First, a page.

On down the trail. Several bumblebees circled me to get a good look at me, but none let me get a good look at them. However, I observed more Lepidoptera (and many more escaped my lens) and a wide variety of interesting flies resting in sunny trailside spots near blooming cardamine. I took a rest on a bench and watched sunlight and cloud shadows chase each other across the mossy trunks of old-growth bigleaf maple.

I arrived at Kestner homestead at 5PM, and noted that the wide cleared fields would likely make a good Hymenopteran observing spot later in the season and earlier in the day (there were few flowers at the time). There were also, of course, old buildings and fences. And a beautiful view of the mountains. As I wandered the area in search of bees (got an Andrena on a fence).

Not many bees on this leg of the trip, but with so many excellent flies and far more moths than I actually managed to photograph, I can't regret the adventure.

Publicado el abril 6, 2024 04:13 TARDE por wildnettle wildnettle | 28 observaciones | 0 comentarios | Deja un comentario

2024-03-31: First bees of spring at Lake Quinault - July Creek picnic area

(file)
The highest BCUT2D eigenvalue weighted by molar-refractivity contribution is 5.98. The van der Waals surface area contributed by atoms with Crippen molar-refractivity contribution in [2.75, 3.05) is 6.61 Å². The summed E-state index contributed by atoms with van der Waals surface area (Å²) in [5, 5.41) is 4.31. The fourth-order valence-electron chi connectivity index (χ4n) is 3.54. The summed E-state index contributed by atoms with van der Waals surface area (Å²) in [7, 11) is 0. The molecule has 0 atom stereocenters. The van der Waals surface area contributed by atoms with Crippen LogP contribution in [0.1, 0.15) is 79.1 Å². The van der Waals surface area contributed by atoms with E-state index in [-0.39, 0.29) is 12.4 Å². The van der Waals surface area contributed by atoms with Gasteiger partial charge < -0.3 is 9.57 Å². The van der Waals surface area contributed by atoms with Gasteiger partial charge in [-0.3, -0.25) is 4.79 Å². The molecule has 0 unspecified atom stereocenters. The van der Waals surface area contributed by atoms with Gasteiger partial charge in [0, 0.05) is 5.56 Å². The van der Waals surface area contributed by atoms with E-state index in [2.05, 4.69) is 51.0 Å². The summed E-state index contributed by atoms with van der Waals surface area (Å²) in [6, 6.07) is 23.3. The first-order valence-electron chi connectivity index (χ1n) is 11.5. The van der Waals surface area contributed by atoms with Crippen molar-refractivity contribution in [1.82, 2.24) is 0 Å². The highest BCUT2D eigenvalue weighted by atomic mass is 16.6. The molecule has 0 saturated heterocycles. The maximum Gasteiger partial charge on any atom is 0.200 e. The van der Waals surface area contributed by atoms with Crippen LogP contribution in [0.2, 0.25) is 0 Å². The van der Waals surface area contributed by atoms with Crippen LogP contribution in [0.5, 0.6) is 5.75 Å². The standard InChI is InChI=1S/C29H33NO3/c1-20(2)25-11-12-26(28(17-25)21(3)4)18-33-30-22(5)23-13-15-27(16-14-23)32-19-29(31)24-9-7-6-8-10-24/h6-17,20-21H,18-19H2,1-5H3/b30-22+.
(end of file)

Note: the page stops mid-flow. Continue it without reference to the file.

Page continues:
Inspired by the iNaturalist Discord's linking of Rod Crawford's field journal, I thought it might be a good idea to write up some of my outings this spring, both to document some of "the ones that got away" and to put some of my best memories into writing. My outings observing are idyllic moments that shine in my memory like jewels on a necklace - all similar, but each a treasure.

It was a gorgeous sunny weekend, and after spending most of Saturday just getting out to the cottage, I was determined to spend Sunday at Lake Quinault. I wasn't sure I'd see any bees - the historical bee observations on the southwest peninsula are pretty thin, and the first bees of previous years were never before April 5. In order to maximize my chances of observing any bees, I brought my 300mm telephoto, 1.4x teleconverter, and some extension tubes. I've used this combination to good effect before to observe fast-moving, shy pollinators in the Sespe Wilderness, so I thought it would serve me well here as well. I also brought a more traditional macro rig in case the invertebrates were better behaved than I expected.

My first stop at the lake was July Creek Picnic Area, where I'd had decent success with invertebrates on a previous outing, including an Ichneumonoid wasp - so I knew it was a good spot for some early Hymenoptera. I wasn't disappointed, either. The rocky streamside revealed a bunch of blooming Petasites frigidus that I could tell from a distance was a hotbed of pollinator activity. The combination of warm sunny gravel and a stand of flowers has always provided me with good bee sightings, especially when combined with water. And, of course, I expect to see more bees where more sunlight reaches the ground, as at lakesides and along roads.